Journalist Heather Lende has been writing obituaries in the small town of Haines, Alaska, for 20 years.
Accuracy, spontaneity and mystery. Those are just a few of the qualities Worcester, Mass. native and Pulitzer Prize-winning poet Elizabeth Bishop found in the poetry she loved.
And Lloyd Schwartz, English professor at the University of Massachusetts Boston, thinks those are excellent ways to describe Bishop’s own poems.
“The precision of her images, the precision of her language, the sense of someone talking to you and not just pontificating and then the undefinable, the ineffable, the uncanny, that quality of magic, really, that’s beyond calculation,” Schwartz said to Here & Now Tuesday — the 100th anniversary of Bishop’s birth.
Bishop was U.S. poet laureate from 1959 to 1960. She was awarded a Pulitzer Prize in 1956 and a National Book Award for Poetry in 1970. And now, new volumes of her work are being published.
Schwartz, who edited “Elizabeth Bishop and Her Art,” joined the program Tuesday to discuss “Pink Dog,” one of the last poems Bishop wrote before her death. He feels it gives particular insight into the poet.
“It’s a kind of revelation of the way that she’s not always such a gentile and refined poet,” Schwartz said. “I mean, she could be that, too, but there was some deeper undercurrent in all of her work and this violent and upsetting undercurrent really comes to the surface in this work.”
He says the way in which Bishop depicts the dog in the poem could also be considered a personal reflection.
“This is what she thought of herself — as this ugly, ill creature, pink in a culture of sun tans and darker skin, sticking out, not fitting in,” Schwartz said. “She is kind of talking to herself in this poem.”
“Pink Dog” also explores rhythm and Bishop employs unique methods to keep the rhyme of her poem. Schwartz hears the popular 1960’s hit “Girl From Ipanema” in his head when he reads the poem right up until the final lines and feels that Bishop had it in mind as well.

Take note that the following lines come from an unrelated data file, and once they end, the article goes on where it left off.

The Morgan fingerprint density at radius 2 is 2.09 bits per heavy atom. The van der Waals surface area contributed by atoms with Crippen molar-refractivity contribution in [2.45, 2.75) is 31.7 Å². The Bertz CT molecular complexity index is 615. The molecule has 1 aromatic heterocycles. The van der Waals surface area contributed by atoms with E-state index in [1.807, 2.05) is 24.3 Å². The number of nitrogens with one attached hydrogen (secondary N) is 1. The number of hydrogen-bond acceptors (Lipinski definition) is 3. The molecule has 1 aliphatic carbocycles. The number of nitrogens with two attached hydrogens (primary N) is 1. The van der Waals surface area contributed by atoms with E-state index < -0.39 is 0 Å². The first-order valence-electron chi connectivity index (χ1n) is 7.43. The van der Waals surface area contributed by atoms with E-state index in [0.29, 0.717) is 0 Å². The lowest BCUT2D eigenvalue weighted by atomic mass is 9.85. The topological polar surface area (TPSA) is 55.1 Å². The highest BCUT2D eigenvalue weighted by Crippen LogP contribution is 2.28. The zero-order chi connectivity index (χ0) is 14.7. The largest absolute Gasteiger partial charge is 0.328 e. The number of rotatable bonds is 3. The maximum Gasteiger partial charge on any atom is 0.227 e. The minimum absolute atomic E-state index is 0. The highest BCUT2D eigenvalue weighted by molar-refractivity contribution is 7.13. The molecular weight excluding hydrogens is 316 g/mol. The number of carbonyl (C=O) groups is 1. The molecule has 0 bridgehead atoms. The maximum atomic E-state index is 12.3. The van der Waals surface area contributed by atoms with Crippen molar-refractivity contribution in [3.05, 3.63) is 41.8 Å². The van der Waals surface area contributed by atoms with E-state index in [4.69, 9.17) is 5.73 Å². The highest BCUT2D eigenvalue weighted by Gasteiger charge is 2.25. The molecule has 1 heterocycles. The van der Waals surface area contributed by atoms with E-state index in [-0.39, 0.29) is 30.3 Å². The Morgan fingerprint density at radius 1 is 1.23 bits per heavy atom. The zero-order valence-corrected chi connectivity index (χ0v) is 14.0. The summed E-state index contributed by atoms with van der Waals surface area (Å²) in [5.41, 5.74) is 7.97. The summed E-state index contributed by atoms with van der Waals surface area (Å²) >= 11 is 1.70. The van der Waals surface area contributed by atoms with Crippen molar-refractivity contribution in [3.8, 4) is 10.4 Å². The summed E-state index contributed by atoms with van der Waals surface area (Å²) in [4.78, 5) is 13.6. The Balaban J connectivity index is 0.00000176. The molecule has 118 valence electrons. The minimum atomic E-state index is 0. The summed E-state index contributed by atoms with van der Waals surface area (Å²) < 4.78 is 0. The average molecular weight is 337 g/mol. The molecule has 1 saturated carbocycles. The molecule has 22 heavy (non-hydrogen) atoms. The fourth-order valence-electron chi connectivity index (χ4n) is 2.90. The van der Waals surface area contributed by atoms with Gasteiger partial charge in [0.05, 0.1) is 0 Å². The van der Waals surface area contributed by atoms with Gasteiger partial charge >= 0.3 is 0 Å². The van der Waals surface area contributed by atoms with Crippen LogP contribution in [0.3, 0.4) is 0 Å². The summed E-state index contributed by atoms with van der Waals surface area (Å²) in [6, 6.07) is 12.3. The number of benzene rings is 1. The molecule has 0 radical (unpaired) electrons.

“I love this first stanza … because it is the one in which she is almost imitating the samba or bossa nova rhythms and in order to keep the rhymes in the poem she actually hyphenates the word ‘an’ so that the ‘a’ comes at the end of the line and the ‘n’ comes at the beginning of the next line.”
[ Rio de Janeiro ]
The sun is blazing and the sky is blue.
Umbrellas clothe the beach in every hue.
Naked, you trot across the avenue.
Oh, never have I seen a dog so bare!
Naked and pink, without a single hair . . .
Startled, the passersby draw back and stare.
Of course they’re mortally afraid of rabies.
You are not mad; you have a case of scabies
but look intelligent. Where are your babies?
(A nursing mother, by those hanging teats.)
In what slum have you hidden them, poor bitch,
while you go begging, living by your wits?
Didn’t you know? It’s been in all the papers,
to solve this problem, how they deal with beggars?
They take and throw them in the tidal rivers.
Yes, idiots, paralytics, parasites
go bobbing in the ebbing sewage, nights
out in the suburbs, where there are no lights.
If they do this to anyone who begs,
drugged, drunk, or sober, with or without legs,
what would they do to sick, four- legged dogs?
In the cafés and on the sidewalk corners
the joke is going round that all the beggars
who can afford them now wear life preservers.
In your condition you would not be able
even to oat, much less to dog- paddle.
Now look, the practical, the sensible
solution is to wear a fantasía.*
Tonight you simply can’t afford to be a-
n eyesore. But no one will ever see a
dog in máscara this time of year.
Ash Wednesday’ll come but Carnival is here.
What sambas can you dance? What will you wear?
They say that Carnival’s degenerating
—radios, Americans, or something,
have ruined it completely. They’re just talking.
Carnival is always wonderful!
A depilated dog would not look well.
Dress up! Dress up and dance at Carnival!
Excerpted from POEMS by Elizabeth Bishop, published in February 2011 by Farrar, Straus and Giroux, LLC. Copyright © 2011 by the Alice H. Methfessel Trust, publishers note and compilation copyright © 2011 by Farrar, Straus and Giroux. All rights reserved.
Peter O’Dowd follows the route of Abraham Lincoln's funeral train 150 years ago, to look at modern-day race relations and Lincoln's legacy.